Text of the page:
A study presented at the ATS 2011 International Conference in Denver finds that clinicians consistently fall short in discussing end-of-life care with patients with chronic obstructive pulmonary disorder (COPD). Although previous studies have shown that patients and health care systems benefit when clinicians engage in end-of-life conversations with patients diagnosed with life-limiting illnesses, current research suggests that clinicians often elect to focus on life-preserving treatments and avoid conversations about patients’ preferences for end-of-life care.

The researchers reviewed questionnaire responses from 376 patients diagnosed with severe, stable COPD, who were seen by a total of 92 clinicians, including 31 staff physicians, 33 physician trainees, and 28 advanced practice nurses. Most of the clinicians practiced in general internal medicine clinics and pulmonary clinics.

The researchers found all seven end-of-life topics were under-addressed and of those, four were not discussed 77% to 94% of the time, including how long patients might live; what dying may be like; future treatment decisions; and patients’ spiritual/religious beliefs. When these topics were addressed, patients reported high satisfaction levels for discussions of three of the four items, while discussion of the topic of what dying may be like was rated poor to fair.

Additionally the researchers found that only one topic—involving the patient in decisions about the treatments they want if they get too sick to speak for themselves—was addressed more often by clinicians that had a relationship with the patient of more than 5 years.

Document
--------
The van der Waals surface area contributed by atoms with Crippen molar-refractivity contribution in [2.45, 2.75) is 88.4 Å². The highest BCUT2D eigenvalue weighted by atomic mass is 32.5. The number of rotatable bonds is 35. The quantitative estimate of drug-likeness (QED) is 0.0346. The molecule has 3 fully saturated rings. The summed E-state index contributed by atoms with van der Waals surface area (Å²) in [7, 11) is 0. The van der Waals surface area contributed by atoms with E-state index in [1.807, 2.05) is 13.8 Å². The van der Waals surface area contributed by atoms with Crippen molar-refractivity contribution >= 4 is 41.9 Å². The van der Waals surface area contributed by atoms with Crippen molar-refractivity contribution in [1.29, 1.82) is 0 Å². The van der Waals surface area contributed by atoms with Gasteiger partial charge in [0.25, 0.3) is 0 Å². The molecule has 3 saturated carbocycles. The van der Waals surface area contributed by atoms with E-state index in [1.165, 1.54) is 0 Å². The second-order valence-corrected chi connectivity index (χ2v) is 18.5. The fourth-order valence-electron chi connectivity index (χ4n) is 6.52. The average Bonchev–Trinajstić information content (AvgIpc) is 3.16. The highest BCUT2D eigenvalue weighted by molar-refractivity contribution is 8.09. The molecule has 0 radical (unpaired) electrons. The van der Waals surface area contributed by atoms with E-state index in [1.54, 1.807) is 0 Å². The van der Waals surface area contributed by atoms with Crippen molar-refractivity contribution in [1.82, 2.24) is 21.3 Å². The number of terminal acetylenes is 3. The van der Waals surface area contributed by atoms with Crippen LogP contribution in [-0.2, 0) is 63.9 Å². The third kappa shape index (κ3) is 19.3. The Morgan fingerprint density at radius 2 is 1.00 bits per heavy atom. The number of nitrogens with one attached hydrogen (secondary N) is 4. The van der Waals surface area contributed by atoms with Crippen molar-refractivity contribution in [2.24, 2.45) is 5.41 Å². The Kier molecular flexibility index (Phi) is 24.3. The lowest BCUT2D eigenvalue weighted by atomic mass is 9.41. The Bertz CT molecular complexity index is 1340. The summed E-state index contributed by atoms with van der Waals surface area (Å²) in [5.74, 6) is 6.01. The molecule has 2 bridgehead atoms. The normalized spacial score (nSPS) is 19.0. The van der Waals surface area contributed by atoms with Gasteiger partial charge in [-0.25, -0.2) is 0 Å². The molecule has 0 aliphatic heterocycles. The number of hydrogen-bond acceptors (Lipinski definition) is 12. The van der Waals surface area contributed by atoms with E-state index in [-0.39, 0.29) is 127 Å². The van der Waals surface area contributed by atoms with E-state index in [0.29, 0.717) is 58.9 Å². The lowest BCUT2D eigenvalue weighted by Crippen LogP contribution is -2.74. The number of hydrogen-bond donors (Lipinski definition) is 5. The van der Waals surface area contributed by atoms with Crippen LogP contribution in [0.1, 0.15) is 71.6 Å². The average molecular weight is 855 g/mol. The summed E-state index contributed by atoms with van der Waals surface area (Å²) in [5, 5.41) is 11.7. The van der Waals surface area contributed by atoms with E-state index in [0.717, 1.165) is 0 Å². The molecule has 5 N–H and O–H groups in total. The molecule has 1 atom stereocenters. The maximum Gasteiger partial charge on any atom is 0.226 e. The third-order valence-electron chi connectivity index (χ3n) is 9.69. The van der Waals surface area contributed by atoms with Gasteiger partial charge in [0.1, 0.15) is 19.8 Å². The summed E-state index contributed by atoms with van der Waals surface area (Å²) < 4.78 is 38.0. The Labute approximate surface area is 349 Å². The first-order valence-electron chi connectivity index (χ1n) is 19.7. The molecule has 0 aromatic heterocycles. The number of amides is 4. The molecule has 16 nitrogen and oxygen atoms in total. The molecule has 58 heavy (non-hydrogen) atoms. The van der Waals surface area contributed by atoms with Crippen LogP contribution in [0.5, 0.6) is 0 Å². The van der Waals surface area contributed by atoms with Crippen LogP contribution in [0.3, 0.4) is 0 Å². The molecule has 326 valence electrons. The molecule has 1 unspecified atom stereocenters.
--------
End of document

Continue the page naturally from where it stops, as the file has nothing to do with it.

In a separate study, researchers found that a new program developed by researchers at Pennsylvania State College of Medicine and Pennsylvania State University may make it easier for patients with moderate/severe COPD to make critical decisions regarding their care as their disease worsens. According to the researchers, the computer-based decision aid (CDA) is designed to educate patients about planning for end-of-life decisions without diminishing hope. The results of the study also will be presented at the ATS conference.

For the study, 20 patients with moderate/severe COPD were enrolled. They completed the CDA independently with in-room technical support available as needed. After completing the activity, patients were asked to evaluate the program with regard to how well the program reflected their desires for end-of-life care, how satisfied they were with the decision aid and how their level of hope changed after using the program.

Results of the study indicated patient satisfaction with CDA was high—mean satisfaction level on a scale of 1 to 10, with 1 being the lowest, was 8.6. Users also rated the advance directive as highly accurate at reflecting their wishes, with a mean rating of 8.5. Additionally, patients who completed the CDA reported an increased awareness of advance care planning issues with no decrease in their level of hope.

The researchers report that the findings are consistent with other studies with patients who have advanced cancer, heart disease, and amyotrophic lateral sclerosis (Lou Gehrig’s disease).

Source: American Thoracic Society